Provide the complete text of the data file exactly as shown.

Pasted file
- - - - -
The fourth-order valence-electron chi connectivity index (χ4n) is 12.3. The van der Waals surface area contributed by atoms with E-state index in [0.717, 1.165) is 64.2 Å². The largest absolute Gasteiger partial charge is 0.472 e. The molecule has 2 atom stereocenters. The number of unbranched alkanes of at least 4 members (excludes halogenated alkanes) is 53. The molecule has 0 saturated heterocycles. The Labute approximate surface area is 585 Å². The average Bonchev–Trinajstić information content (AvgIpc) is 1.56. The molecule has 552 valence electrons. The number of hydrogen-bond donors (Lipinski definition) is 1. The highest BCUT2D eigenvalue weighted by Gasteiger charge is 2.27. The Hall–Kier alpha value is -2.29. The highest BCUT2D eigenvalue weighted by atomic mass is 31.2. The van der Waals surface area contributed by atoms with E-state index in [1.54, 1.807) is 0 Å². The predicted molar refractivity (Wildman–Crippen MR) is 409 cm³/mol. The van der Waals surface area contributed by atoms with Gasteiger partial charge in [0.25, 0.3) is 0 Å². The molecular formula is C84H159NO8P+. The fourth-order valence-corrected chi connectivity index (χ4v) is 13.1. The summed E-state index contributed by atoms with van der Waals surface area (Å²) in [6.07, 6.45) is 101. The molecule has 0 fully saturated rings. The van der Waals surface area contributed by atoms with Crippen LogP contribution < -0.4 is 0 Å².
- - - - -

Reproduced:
The fourth-order valence-electron chi connectivity index (χ4n) is 12.3. The van der Waals surface area contributed by atoms with E-state index in [0.717, 1.165) is 64.2 Å². The largest absolute Gasteiger partial charge is 0.472 e. The molecule has 2 atom stereocenters. The number of unbranched alkanes of at least 4 members (excludes halogenated alkanes) is 53. The molecule has 0 saturated heterocycles. The Labute approximate surface area is 585 Å². The average Bonchev–Trinajstić information content (AvgIpc) is 1.56. The molecule has 552 valence electrons. The number of hydrogen-bond donors (Lipinski definition) is 1. The highest BCUT2D eigenvalue weighted by Gasteiger charge is 2.27. The Hall–Kier alpha value is -2.29. The highest BCUT2D eigenvalue weighted by atomic mass is 31.2. The van der Waals surface area contributed by atoms with E-state index in [1.54, 1.807) is 0 Å². The predicted molar refractivity (Wildman–Crippen MR) is 409 cm³/mol. The van der Waals surface area contributed by atoms with Gasteiger partial charge in [0.25, 0.3) is 0 Å². The molecular formula is C84H159NO8P+. The fourth-order valence-corrected chi connectivity index (χ4v) is 13.1. The summed E-state index contributed by atoms with van der Waals surface area (Å²) in [6.07, 6.45) is 101. The molecule has 0 fully saturated rings. The van der Waals surface area contributed by atoms with Crippen LogP contribution < -0.4 is 0 Å².